Professor Chris Dickman from the University of Sydney estimates that 480 million native mammals, birds and reptiles have been affected by fires in NSW alone since September 2019. This includes the death of thousands of koalas, along with other iconic species such as kangaroos, wallabies, gliders, kookaburras, cockatoos and honeyeaters.
- The koala, an arboreal mammal endemic only to Australia, is highly susceptible to heat stress and dehydration. Images of burnt koalas being rescued have been heartwrenching.
- Deborah Tabart, chairman of the Australian Koala Foundation, had warned in May 2019 that the marsupial was “functionally extinct”.
- “We now stand even more firmly on that position. The heat, no water in river systems (which are so important to a healthy koala habitat), drought, mis-management of water and unsustainable use of the environment are all key players in this catastrophe. Bushfires have decimated koala’s natural habitat. We immediately need a Koala Protection Act,” she told IPS.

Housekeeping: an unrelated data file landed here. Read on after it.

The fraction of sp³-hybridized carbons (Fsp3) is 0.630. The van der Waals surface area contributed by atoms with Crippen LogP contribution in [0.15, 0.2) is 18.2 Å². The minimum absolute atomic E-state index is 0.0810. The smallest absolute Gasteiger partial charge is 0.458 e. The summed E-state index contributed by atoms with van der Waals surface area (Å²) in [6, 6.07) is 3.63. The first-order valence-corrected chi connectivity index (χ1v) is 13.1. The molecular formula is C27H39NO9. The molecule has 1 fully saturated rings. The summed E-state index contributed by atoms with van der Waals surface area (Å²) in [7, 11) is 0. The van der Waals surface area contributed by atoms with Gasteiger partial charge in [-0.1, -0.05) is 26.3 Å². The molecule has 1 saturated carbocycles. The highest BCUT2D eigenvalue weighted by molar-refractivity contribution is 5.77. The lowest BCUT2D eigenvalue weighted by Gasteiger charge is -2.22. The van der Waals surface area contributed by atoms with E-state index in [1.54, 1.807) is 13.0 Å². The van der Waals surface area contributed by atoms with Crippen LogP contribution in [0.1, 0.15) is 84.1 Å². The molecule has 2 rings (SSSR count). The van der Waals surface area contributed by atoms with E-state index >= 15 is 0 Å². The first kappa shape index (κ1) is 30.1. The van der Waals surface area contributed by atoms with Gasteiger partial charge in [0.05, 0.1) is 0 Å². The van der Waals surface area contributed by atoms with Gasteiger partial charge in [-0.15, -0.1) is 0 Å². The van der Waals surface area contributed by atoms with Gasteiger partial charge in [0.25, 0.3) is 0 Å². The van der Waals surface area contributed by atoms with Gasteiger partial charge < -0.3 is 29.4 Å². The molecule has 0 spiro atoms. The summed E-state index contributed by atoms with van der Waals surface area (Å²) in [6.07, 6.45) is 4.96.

The acrid bushfire smoke blanketing cities and towns has exposed people to very high levels of air pollution over extended time periods.
Bruce Thompson, Dean of the School of Health Sciences at Swinburne University said, “The smoke generated by the current bush fires is a very serious health issue especially for those with respiratory conditions such as Asthma, Emphysema, Bronchitis and even upper respiratory conditions such as laryngitis. The central issue is not only the large particles that are inhaled but more importantly the very fine particles that are less than 2.5microns (pm2.5). These particles cause inflammation and get inhaled very deep into the lungs causing the lung to become inflamed. They also can cross over from the lung into the bloodstream and cause inflammation in areas such as the heart.”
- The bushfires have also impacted drinking water catchments. Professor Stuart Khan, Professor of Civil & Environmental Engineering at the University of New South Wales said, “While rainfall is desperately needed to help extinguish fires and alleviate the drought, contaminated runoff to waterways will present a new wave of challenges regarding risks to drinking water quality.
- “Bushfire ash is largely composed or organic carbon, which will biodegrade in waterways, potentially leading to reduced oxygen concentrations and poor water quality. Ash also contains concentrated nutrients including nitrogen and phosphorous, which may stimulate the growth of algae and cyanobacteria in waterways”.
At the time of press more than 100 fires were still raging in south-eastern Australia.